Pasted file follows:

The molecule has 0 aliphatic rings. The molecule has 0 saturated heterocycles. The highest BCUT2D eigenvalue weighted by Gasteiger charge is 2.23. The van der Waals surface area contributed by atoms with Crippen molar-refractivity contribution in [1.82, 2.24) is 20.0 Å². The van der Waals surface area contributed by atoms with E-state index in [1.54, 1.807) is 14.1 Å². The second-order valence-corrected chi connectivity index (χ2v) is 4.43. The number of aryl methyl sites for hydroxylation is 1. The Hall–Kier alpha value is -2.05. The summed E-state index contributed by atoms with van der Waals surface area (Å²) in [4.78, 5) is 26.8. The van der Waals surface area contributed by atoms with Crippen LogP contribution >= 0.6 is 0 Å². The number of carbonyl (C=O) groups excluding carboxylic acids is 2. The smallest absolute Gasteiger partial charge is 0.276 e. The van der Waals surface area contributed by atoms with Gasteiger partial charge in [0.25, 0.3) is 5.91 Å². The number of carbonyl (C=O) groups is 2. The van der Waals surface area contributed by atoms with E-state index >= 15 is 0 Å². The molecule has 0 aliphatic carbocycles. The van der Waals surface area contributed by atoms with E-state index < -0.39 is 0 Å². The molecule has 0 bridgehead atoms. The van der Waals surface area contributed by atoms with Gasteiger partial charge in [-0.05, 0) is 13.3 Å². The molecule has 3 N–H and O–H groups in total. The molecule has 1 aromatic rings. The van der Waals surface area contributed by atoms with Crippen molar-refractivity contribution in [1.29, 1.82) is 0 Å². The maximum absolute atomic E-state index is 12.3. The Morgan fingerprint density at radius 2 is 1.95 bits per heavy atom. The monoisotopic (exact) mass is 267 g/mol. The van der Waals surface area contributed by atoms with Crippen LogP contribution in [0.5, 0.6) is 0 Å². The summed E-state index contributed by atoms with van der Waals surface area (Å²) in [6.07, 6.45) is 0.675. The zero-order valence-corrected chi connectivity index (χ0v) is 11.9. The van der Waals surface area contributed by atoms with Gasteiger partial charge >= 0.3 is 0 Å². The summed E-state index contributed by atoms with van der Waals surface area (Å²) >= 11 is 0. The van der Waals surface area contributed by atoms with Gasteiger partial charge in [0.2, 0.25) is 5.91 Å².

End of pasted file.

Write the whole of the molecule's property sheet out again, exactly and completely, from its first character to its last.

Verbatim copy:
The molecule has 0 aliphatic rings. The molecule has 0 saturated heterocycles. The highest BCUT2D eigenvalue weighted by Gasteiger charge is 2.23. The van der Waals surface area contributed by atoms with Crippen molar-refractivity contribution in [1.82, 2.24) is 20.0 Å². The van der Waals surface area contributed by atoms with E-state index in [1.54, 1.807) is 14.1 Å². The second-order valence-corrected chi connectivity index (χ2v) is 4.43. The number of aryl methyl sites for hydroxylation is 1. The Hall–Kier alpha value is -2.05. The summed E-state index contributed by atoms with van der Waals surface area (Å²) in [4.78, 5) is 26.8. The van der Waals surface area contributed by atoms with Crippen LogP contribution >= 0.6 is 0 Å². The number of carbonyl (C=O) groups excluding carboxylic acids is 2. The smallest absolute Gasteiger partial charge is 0.276 e. The van der Waals surface area contributed by atoms with Gasteiger partial charge in [0.25, 0.3) is 5.91 Å². The number of carbonyl (C=O) groups is 2. The van der Waals surface area contributed by atoms with E-state index >= 15 is 0 Å². The molecule has 0 aliphatic carbocycles. The van der Waals surface area contributed by atoms with E-state index < -0.39 is 0 Å². The molecule has 0 bridgehead atoms. The van der Waals surface area contributed by atoms with Gasteiger partial charge in [-0.05, 0) is 13.3 Å². The molecule has 3 N–H and O–H groups in total. The molecule has 1 aromatic rings. The van der Waals surface area contributed by atoms with Crippen molar-refractivity contribution in [1.29, 1.82) is 0 Å². The maximum absolute atomic E-state index is 12.3. The Morgan fingerprint density at radius 2 is 1.95 bits per heavy atom. The monoisotopic (exact) mass is 267 g/mol. The van der Waals surface area contributed by atoms with Crippen LogP contribution in [0.5, 0.6) is 0 Å². The summed E-state index contributed by atoms with van der Waals surface area (Å²) in [6.07, 6.45) is 0.675. The zero-order valence-corrected chi connectivity index (χ0v) is 11.9. The van der Waals surface area contributed by atoms with Gasteiger partial charge >= 0.3 is 0 Å². The summed E-state index contributed by atoms with van der Waals surface area (Å²) >= 11 is 0. The van der Waals surface area contributed by atoms with Gasteiger partial charge in [0.2, 0.25) is 5.91 Å².